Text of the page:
When Emmanuel Macron recently set out his manifesto for next month's presidential election he adopted both the language and the policies of the mainstream Right. As a result the official right-wing candidate, Valérie Pécresse from the Les Républicains party, has seen her own position on the political spectrum squeezed. Her supporters are now wondering how to counter Macron's occupation of the Right's political terrain – and, indeed, whether it can be countered at all. Ilyes Ramdani reports.
Valérie Pécresse, the presidential election candidate for the conservative Les Républicains party, on Sunday held what was billed as a key speech to re-boot her struggling campaign, dogged by defections, infighting, and the pull exerted on her electorate by the two far-right candidates with whom she lies neck-and-neck in opinion polls. Her speech, however, has only added to her woes, after it was slammed on Monday by party officials for borrowing far-right rhetoric, and dismissed by media commentators as a lacklustre performance. Ilyes Ramdani, who was at the meeting, reports.
At a rally that drew around 7,000 supporters in Paris on Sunday, the 54-year-old conservative candidate in April's presidential elections, Valérie Pécresse, sandwiched in opinion polls between two far-right candidates and well adrift of outgoing president Emmanuel Macron, gave a hardline speech pledging to crackdown on immigration and to fight so-called 'woke culture' in the cause of building 'a new France'.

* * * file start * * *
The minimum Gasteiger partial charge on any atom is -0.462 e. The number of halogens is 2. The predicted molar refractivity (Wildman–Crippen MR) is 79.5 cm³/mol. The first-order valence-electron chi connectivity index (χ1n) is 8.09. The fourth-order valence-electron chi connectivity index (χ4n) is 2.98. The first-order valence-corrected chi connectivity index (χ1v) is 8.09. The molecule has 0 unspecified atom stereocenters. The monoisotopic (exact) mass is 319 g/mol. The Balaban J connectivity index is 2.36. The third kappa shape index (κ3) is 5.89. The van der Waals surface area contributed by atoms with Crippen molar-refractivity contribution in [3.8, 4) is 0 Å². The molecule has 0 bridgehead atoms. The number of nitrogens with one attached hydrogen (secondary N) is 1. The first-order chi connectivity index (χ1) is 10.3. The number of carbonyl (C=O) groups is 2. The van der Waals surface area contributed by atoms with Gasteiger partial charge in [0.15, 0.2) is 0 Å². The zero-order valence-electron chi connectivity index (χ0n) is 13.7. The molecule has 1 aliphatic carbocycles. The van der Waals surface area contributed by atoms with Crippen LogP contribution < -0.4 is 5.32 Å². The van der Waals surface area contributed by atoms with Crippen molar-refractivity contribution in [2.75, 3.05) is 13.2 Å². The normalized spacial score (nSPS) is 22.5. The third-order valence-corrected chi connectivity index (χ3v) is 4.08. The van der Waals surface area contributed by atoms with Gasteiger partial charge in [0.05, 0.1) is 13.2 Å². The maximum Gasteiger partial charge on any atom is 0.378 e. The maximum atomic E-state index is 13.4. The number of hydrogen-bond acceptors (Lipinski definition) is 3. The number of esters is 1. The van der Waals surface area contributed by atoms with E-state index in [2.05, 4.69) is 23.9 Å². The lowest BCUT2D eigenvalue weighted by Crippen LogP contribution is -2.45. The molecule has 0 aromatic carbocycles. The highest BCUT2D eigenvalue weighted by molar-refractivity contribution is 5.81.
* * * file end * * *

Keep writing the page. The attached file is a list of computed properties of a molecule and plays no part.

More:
German pressure-hose poducer Kärcher has demanded of France's 'political figures and the media to immediately cease all use of its name in the political sphere' after French conservative presidential hopeful Valérie Pécresse re-iterated Nicolas Sarkozy's allusion to it for cleaning out crime in low-income neighbourhoods.
In her first address as the French conservatives' presidential candidate, Valérie Pécresse vowed to break with President Emmanuel Macron's centrist policies and to defeat the extremism of her far-right presidential rivals.
Valérie Pécresse's victory in becoming the presidential candidate for the right-wing Les Républicains for the 2022 election has been greeted with an opinion poll suggesting she can defeat incumbent President Emmanuel Macron. However, the president of the Paris region is faced with a political quandary: how does she retain support from those who backed her nearest challenger for the candidacy, right-winger Éric Ciotti, who are attracted by the far right, without repelling the “moderate” right-wing voters who currently support Macron? As Ilyes Ramdani reports, it is the first key strategic challenge of her campaign - and perhaps the most crucial one.
While Pécresse would trail Macron in April's first round by 20 percent to his 23 percent, she would win a second run-off by 52 points to 48, the Elabe group survey published on Tuesday evening indicated.
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